If you’re using local DNS resolvers, DoH will break these connections unless you go through serious retooling because the browser uses its own DoH resolvers.
But it’s not just software implementations that will break: Certain companies will break compliance if their users go around their filtering. This can cost huge sums of money for those companies and put workers at risk of losing their jobs.
The big thing is to stay informed. Know what these vendors are doing. Are they locking end users into DoH, or are they providing alternatives? A Google alert for DNS-over-HTTPS isn’t a bad idea. As an example, just recently Apple and Microsoft have announced they’re adding DoH support for their upcoming OS releases.
Every platform implements DoH differently, and it’s all subject to change based on the needs of those companies. So DoH is really a moving target, and you’ll need to understand the underlying architecture of your customers’ network more than ever before.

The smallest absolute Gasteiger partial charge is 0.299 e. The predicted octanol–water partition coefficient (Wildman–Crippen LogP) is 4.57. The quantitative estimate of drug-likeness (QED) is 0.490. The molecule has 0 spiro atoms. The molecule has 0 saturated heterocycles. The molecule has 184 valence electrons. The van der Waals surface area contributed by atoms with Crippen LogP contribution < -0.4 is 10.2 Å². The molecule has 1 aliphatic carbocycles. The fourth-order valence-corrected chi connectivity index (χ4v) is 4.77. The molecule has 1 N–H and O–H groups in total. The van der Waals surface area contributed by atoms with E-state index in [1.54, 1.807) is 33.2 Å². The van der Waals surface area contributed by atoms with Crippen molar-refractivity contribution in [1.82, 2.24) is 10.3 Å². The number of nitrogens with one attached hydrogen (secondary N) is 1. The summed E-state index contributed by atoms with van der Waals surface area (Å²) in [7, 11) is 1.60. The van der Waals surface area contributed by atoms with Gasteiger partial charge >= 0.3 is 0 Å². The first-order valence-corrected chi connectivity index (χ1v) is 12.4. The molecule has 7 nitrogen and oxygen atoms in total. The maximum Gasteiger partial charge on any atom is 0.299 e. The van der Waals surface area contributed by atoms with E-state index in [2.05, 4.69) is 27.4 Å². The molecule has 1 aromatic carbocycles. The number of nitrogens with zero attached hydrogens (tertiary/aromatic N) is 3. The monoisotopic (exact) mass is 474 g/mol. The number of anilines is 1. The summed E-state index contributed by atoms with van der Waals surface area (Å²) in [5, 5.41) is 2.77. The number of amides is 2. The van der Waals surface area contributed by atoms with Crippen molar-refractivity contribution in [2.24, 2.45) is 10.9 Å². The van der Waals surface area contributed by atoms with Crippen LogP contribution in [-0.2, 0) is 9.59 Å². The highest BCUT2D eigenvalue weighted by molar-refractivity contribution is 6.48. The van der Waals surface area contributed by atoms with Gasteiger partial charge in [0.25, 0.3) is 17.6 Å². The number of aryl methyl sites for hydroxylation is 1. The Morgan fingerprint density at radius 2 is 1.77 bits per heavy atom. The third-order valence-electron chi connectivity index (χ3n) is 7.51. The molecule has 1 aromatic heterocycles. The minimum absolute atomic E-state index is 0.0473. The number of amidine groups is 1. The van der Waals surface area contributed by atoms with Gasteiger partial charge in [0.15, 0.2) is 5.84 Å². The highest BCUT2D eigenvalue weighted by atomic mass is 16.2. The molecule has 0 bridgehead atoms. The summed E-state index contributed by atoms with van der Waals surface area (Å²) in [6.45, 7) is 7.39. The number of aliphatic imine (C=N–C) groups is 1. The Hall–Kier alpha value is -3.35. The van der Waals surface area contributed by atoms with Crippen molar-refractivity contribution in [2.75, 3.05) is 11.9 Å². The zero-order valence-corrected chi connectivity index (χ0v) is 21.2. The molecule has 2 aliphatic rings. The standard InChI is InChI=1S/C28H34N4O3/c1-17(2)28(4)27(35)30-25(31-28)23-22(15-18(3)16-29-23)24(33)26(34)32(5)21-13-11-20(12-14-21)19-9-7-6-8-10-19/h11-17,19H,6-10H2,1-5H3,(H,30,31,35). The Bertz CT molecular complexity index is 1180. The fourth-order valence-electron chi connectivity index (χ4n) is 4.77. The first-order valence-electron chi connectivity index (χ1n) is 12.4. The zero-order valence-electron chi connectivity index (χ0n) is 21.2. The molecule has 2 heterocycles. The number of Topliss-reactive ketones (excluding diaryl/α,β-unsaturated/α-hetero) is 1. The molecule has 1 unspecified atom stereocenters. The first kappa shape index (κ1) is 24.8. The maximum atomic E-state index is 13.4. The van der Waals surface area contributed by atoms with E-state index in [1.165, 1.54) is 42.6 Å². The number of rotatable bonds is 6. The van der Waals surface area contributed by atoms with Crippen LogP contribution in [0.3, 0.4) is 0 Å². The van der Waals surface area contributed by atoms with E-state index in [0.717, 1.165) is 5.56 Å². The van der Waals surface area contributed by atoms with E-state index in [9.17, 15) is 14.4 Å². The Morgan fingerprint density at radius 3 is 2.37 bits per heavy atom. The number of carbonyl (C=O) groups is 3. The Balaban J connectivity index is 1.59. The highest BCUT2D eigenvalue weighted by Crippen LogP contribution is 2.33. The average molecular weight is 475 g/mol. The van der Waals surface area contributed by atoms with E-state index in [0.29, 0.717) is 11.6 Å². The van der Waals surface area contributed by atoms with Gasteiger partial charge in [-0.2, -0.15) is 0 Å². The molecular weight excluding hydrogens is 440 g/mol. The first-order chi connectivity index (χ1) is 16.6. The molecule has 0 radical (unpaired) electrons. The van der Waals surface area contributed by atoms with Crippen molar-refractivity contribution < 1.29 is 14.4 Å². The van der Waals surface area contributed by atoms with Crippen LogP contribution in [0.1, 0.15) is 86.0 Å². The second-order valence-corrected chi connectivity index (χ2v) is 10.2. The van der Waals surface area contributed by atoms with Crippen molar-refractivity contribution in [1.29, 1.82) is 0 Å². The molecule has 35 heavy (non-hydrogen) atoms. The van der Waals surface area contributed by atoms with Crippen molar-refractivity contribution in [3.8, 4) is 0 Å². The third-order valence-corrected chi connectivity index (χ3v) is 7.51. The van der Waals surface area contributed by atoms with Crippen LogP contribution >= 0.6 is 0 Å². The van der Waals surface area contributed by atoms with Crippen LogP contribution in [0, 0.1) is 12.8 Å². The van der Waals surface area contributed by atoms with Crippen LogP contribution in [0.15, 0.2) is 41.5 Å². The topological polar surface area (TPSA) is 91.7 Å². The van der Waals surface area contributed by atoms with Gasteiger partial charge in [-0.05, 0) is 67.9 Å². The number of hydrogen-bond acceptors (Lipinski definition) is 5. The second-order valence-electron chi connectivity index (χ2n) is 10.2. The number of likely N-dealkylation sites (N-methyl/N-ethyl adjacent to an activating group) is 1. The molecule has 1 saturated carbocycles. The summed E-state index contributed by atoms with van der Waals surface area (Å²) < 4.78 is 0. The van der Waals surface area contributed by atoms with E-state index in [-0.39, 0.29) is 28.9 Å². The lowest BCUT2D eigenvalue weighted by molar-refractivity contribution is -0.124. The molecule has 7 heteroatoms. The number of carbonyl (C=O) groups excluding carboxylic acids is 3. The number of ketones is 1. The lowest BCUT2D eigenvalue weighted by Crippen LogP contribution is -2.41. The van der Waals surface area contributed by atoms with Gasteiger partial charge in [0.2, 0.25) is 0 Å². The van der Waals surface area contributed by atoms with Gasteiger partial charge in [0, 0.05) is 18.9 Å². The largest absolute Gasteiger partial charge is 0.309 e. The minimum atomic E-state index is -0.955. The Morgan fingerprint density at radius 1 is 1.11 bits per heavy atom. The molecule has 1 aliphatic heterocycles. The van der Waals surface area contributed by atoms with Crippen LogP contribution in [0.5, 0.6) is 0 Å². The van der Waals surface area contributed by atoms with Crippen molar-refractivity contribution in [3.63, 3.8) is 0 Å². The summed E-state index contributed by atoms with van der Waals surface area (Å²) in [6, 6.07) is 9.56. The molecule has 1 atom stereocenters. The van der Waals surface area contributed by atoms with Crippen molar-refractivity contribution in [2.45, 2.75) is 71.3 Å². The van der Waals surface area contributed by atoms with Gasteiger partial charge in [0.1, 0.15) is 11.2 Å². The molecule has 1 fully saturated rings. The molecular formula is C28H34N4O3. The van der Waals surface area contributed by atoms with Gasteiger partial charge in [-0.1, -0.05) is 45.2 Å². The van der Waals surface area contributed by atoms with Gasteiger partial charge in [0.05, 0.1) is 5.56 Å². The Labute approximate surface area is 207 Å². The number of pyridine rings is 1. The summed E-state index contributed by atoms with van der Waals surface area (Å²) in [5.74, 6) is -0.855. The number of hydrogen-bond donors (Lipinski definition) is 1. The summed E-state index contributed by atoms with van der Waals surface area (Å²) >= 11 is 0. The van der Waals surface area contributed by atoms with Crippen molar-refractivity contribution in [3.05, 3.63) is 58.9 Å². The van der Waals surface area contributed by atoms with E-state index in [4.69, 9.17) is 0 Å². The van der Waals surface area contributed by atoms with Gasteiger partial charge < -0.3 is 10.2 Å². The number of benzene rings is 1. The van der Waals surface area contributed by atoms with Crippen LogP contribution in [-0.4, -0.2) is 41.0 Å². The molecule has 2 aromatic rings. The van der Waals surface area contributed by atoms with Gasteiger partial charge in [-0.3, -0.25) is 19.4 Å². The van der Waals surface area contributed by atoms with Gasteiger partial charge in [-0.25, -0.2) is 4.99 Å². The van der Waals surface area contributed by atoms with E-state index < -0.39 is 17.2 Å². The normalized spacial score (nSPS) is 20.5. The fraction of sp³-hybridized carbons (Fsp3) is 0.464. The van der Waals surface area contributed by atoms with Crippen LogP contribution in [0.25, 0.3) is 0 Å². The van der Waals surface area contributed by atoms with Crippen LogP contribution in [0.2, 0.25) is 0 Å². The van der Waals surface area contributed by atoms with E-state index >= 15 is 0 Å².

But also be prepared to spend more time making things work. Be prepared for things like Active Directory to break. It sounds like bracing for the worst, but as these implementations change it’ll become the reality for the MSP world.
The other thing you can do is be part of the solution. Educate yourself and support the encryption methods you like. Even after the DoT vs. DoH war is put to bed, that’s still not the final step in DNS encryption. Communication between DNS resolvers and authoritative DNS still needs to be encrypted in a way that won’t slow you down and won’t break anything. And that means there’s still work to be done.